17. Determine Special Restrictions • Before the tour, let students know about: • Recommended attire • closed-toe or steel-toe shoes • long pants • safety glasses, etc. • Safety concerns • yellow do not cross lines on the floor • light curtains • aisle mirrors • fork lifts, etc. • Pictures and video • if allowed, identify a few photographers for the group

  18. Request a Debrief • Request a post tour meeting • debrief following the tour • ask follow-up questions • talk about roles • Arrange some interaction time with a recent graduate.

  19. Tour the Facility • Explore the exterior • Explore the interior • Note building and structure characteristics

  20. Explore the Exterior • Consider facility as a box and assess: • dimensions of site and facility • exterior storage capacity • appearance (attractiveness and cleanliness) • Focus on inbound and outbound • supply, demand, dock doors, traffic flow, etc. • concurrent vehicle capacity • disposition of docks • multimodal operations • pace of operations

  21. Explore the Interior • Develop an image of the facility and compare with overview • Start from receiving and progress through shipping • Avoid being overly impressed by facility size: • Consider size along with inventory turns • Warehouse size tends to increase with lack of synchronization between demand and supply

  22. Explore the Interior • Try to obtain the essence of the following: • Interactions and interfaces between humans and equipment • receiving • inbound transit buffer • inbound quality inspection • put away • reserve areas • unit, carton, and pallet storage • order picking • sorting • value added operations • packing • outbound transit buffer • shipping

  23. Explore the Interior • For manufacturing or assembly facilities, note the following: • material flow configuration • job shop • batch processing • flow line • continuous flow • basic process flow • specialized equipment, technologies, or processes

  24. Explore the Interior • Assess inter-zone material handling methods and technologies • At each center, note or inquire about the following: • Space utilization • Work environment, content, and dynamics • Throughput and capacity • KPIs and visuals • Alternate technologies considered • Operations – priorities, rules, pace, etc. • Temperature control • Appearance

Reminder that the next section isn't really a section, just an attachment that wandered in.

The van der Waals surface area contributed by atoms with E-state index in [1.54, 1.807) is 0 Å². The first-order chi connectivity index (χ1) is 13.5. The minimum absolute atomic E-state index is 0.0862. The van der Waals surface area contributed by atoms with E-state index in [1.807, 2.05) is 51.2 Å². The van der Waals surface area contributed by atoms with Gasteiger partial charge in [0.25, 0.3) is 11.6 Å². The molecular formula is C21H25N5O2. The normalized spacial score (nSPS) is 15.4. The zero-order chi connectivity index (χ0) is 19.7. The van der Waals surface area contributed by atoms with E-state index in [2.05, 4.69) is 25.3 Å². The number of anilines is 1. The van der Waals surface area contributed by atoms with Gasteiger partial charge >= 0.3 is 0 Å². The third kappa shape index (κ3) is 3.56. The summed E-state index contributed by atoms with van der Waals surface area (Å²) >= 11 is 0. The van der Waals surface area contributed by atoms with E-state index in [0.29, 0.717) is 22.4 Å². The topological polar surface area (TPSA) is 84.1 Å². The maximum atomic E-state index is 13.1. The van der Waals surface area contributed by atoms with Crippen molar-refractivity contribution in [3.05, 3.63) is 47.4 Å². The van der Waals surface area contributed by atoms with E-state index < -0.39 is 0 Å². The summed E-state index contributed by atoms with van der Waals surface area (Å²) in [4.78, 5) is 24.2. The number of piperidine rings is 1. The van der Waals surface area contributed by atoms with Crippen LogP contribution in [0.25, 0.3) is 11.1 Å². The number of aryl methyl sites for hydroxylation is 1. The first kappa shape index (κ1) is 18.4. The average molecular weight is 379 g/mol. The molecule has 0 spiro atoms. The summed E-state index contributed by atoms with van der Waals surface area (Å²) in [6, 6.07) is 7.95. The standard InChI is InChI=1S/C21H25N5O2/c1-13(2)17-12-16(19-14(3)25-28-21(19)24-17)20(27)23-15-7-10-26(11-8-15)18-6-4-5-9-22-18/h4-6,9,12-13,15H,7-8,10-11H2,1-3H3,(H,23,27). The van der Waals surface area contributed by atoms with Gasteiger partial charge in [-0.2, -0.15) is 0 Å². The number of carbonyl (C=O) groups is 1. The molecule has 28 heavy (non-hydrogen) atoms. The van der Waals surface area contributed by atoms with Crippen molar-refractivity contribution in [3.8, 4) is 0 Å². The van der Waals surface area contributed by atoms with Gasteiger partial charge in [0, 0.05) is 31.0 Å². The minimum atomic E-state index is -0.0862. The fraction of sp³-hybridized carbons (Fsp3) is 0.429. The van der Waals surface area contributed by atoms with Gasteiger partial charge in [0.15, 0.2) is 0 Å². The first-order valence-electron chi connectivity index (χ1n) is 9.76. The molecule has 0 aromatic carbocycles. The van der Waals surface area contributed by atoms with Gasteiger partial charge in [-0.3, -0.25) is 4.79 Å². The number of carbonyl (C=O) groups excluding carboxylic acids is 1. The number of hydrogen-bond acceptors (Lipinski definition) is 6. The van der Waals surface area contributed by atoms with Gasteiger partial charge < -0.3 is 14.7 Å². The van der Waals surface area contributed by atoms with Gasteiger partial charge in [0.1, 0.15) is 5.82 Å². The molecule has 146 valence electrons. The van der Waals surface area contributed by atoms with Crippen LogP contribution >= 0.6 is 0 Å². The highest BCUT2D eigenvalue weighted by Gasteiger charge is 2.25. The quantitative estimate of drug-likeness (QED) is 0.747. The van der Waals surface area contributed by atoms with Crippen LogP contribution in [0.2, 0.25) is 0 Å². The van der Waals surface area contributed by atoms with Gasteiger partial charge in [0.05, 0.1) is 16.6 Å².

25. Note Building and Structure Characteristics • Construction characteristics • Column configurations, floor capacity, height • Services (electricity, water, etc.) • Special services (cold room, clean room, etc.) • Security features • Safety features • Energy usage • Lighting • Environmental considerations • Flexibility and expansion potential

  26. Follow-up on Tour • Take a group photo • this is a memorable experience for most students

  27. Follow-up on Tour • Take a group photo • this is a memorable experience for most students • Express your appreciation Thank you

  28. Follow-up on Tour • Remind students to avoid negative comments during and after visit • Request a trip report from students • provide an outline in advance • promotes synthesis and critical thinking skills • keeps students from forgetting important information • example provided by Dr. Russell Meller • Include a short follow-up activity during class

  29. Limiting Factors • Size of class or group • Timing of tours • Lack of tour locations • videos may be available from • facilities or • equipment manufacturers • professional societies • CICMHE virtual tours • http://www.mhi.org/mediabank/general.asp

  30. Limiting Factors • Lack of tour locations • MHIA Tradeshows • MODEX Classroom Day • ProMat Classroom Day

  31. Plant Tours for Teaching and Learning Kolb’s Experiential Learning Framework

  32. Closing Thoughts Additional comments or suggestions? Kimberly Ellis kpellis@vt.edu

  33. Closing Thoughts Additional comments or suggestions? Kimberly Ellis kpellis@vt.edu